Science & Society Public Lecture

When:  Feb 20, 2020 from 5:31 PM to 6:30 PM (MT)
Associated with  University of New Mexico
Climate and the Energy-Water Nexus
Kristen Averyt
February 20, 2020 5:30 PM
Meet and Greet at 5
The University of New Mexico Conference Center, Room B
1634 University Blvd. NE
Free and Open to the Public
Pizza with the speaker will follow the lecture

Dr. Kristen Averyt is a Research Professor at UNLV. Her research covers a range of issues including the energy-water nexus, climate and western water including the Colorado River, and regional impacts of climate change. Prior to joining UNLV, she served as President of the Desert Research Institute (DRI). Dr. Averyt holds a Ph.D. from Stanford University and earned a Master of Science as a Fulbright Fellow at the University of Otago, New Zealand. Her awards and honors include the 2007 Nobel Peace Prize as a one of the many scientists supporting the Intergovernmental Panel on Climate Change (IPCC). She is active in science policy, having worked in the US Senate as a NOAA Knauss Fellow and at the National Academies of Science as a Christine Mirzayan Science and Technology Policy Fellow. Dr. Averyt is currently a Senior Policy Fellow of the American Meteorological Society, among other service activities.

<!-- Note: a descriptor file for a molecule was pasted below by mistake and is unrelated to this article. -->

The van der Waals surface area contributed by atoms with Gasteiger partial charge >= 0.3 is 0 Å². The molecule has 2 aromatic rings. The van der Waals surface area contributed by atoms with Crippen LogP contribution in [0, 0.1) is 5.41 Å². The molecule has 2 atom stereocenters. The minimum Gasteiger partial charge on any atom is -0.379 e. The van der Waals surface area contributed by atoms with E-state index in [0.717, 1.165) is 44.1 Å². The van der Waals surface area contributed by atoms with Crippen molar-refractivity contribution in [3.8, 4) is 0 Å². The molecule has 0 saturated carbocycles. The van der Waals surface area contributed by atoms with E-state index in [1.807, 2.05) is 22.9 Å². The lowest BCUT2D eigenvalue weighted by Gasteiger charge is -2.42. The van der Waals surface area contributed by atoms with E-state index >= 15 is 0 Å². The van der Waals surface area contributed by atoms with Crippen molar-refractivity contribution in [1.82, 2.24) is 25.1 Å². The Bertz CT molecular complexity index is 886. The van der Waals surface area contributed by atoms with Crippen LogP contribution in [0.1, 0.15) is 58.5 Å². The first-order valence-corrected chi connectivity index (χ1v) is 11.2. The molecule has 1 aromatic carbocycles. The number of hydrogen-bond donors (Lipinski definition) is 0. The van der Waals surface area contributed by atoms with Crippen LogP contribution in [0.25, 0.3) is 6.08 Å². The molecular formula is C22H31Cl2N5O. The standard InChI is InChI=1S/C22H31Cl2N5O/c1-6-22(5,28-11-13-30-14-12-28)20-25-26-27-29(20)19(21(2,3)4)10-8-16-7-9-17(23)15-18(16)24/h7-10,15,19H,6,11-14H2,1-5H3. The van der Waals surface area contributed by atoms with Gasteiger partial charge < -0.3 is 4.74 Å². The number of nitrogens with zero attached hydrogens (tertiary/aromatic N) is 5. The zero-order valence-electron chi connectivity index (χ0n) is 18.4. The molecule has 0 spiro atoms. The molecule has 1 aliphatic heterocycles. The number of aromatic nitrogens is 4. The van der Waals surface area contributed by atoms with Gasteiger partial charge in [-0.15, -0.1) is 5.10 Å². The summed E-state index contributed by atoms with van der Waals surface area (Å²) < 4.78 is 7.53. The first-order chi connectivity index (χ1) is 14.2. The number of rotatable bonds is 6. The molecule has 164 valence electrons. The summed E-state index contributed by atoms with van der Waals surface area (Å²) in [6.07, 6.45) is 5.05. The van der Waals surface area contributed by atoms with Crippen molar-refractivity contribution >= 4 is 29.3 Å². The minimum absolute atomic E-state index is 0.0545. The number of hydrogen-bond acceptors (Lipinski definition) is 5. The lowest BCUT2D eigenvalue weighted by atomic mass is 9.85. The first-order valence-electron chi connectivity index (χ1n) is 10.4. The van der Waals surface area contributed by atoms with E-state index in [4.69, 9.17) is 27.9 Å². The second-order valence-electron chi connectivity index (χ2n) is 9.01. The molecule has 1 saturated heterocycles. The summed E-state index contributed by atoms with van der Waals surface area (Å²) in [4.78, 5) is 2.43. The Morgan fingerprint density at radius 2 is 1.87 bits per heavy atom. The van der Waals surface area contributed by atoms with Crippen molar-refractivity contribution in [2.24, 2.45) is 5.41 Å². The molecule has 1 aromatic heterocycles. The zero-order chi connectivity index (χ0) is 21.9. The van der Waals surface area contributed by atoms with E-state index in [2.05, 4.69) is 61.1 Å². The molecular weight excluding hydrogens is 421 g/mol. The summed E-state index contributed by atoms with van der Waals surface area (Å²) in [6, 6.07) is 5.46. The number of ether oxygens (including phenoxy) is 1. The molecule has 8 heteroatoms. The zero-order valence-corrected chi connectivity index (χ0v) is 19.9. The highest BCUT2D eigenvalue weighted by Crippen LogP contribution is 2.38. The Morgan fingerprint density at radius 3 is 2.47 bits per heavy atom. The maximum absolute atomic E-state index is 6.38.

Abstract Energy production requires water, and water treatment and distribution require energy. The United States has seen collisions at this energy-water nexus, where insufficient resources in one sector impact the reliability of the other. Further, climate change and population growth impact the supply and demand balance for both energy and water resources, creating additional difficulties. As the challenges of rising temperatures, declining water availability, drought, changing energy demands, and escalating water needs shift the connections at energy and water, it becomes clear that solutions to each problem must consider cascading effects on the others. This seminar will outline the core concepts of the energy-water nexus, how this issue has manifest in different parts of the United States, and recent research evaluating U.S. electricity system optimization under different climate conditions.


University ofNM Conference Center Room B
1634 University Blvd NE
Albuquerque, NM 87131


Jacqueline Ericksen